Richmond’s 19th police chief outlined his vision for a more compassionate and effective department on Wednesday after being officially sworn in at Virginia Union University.
Chief William C. Smith smiled widely as he took the oath of office and received a resounding ovation from well-wishers who included his wife and two daughters, Mayor Levar Stoney, two city councilwomen, dozens of retired and active police officers, and partners from other city departments as well as regional and statewide law enforcement agencies.
Stoney gave Smith the job more than a month ago. He had been acting and interim chief since mid-December, when former Chief Alfred Durham stepped down.
“The word I think is most appropriate for this ceremony is ‘investiture.’ Because that is what we are doing here today. We are formally investing a new rank on an old friend who has 23 years of public service to this city and the Richmond Police Department,” Stoney said.
“We are also making an investment in a vision for our city that I’m confident Chief Smith shares. A vision of being welcoming and inclusive, equitable and accountable, and committed and compassionate to every citizen regardless of who they are, where they live, where they come from, how much they have, how they worship or who they choose to love. ... He has the character to serve this community, not simply to make it safer, but make it a better place.”
Smith began his law enforcement career with the Richmond Police Department in 1995 and has risen through the ranks.
His father was a former Richmond police lieutenant.
Smith choked up saying that his father couldn’t be at the ceremony — he died in 2016 — “but I know he’d be happy,” Smith said.
He’s the right man for the job, Stoney said. The city searched nationwide before landing on the 51-year-old Richmond native.
“But he’s not Superman,” Stoney quipped, saying Smith can’t do it alone. “My message to you all here today and to the rest of this great city is to support this chief. He will work with you, so you work with him.”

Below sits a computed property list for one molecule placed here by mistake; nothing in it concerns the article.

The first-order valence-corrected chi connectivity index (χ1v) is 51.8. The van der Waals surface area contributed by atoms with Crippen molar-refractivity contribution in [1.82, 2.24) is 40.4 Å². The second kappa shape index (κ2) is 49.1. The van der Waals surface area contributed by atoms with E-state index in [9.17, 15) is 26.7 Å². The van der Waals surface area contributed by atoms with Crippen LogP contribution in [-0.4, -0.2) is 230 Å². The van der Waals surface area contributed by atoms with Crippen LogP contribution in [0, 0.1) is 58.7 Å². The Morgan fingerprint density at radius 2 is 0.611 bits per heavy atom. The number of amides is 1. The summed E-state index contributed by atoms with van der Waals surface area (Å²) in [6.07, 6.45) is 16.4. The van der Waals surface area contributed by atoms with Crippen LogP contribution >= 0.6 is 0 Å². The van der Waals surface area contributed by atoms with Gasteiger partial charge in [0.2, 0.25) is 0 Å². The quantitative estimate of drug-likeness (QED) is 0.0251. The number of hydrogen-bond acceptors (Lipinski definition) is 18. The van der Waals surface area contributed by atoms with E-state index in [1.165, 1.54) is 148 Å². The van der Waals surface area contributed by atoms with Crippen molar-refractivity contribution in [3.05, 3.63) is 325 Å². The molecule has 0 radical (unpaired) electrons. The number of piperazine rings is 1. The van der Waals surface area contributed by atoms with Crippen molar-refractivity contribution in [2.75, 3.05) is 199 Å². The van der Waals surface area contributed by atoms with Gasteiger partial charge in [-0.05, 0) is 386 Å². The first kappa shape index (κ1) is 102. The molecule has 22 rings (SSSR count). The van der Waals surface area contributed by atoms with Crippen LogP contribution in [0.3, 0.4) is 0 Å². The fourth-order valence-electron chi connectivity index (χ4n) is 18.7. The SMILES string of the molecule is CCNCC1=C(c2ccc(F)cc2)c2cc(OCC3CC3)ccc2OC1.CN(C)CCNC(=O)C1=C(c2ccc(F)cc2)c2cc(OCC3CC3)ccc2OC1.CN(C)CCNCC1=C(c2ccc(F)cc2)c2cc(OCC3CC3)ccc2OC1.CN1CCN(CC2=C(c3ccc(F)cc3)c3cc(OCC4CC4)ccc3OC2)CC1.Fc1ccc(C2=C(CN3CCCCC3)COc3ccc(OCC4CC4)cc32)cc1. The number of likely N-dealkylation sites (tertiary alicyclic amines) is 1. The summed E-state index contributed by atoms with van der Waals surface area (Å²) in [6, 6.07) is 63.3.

Smith outlined his vision for the department, focusing on effectiveness and efficiency, intervention and restorative justice.
“My role as chief of police is to listen,” he said, explaining that the complicated job really boiled down to that one act. “Listen to the needs of the community, the desires of the community, and the expectations of the community, and then translate that into action. Translate that into outcomes that are desired. Translate that into our daily policy, processes and procedures.”
Smith promised to be more inclusive of retirees in department activities and to recognize and invest in active officers more. He’s the first chief to be promoted internally in more than 50 years, and Smith said he hopes to “make it two in a row” when he leaves.
But he also warned that he would “address internal failures with the same dedication and zeal as criminals who prey upon our city.”
While being critical internally, externally they must be kind, he said.
“We do the right things for the right reasons. And we have the strength of character to admit when we do things wrong,” he continued. “We are a compassionate organization. We are one that believes in the ability of people to transform their lives and we are going to be a supportive partner in that process. ... We want to provide the best solution, not necessarily the fast solution.
“In many cases, the best solution is something other than law enforcement action, but rather a compassionate action.”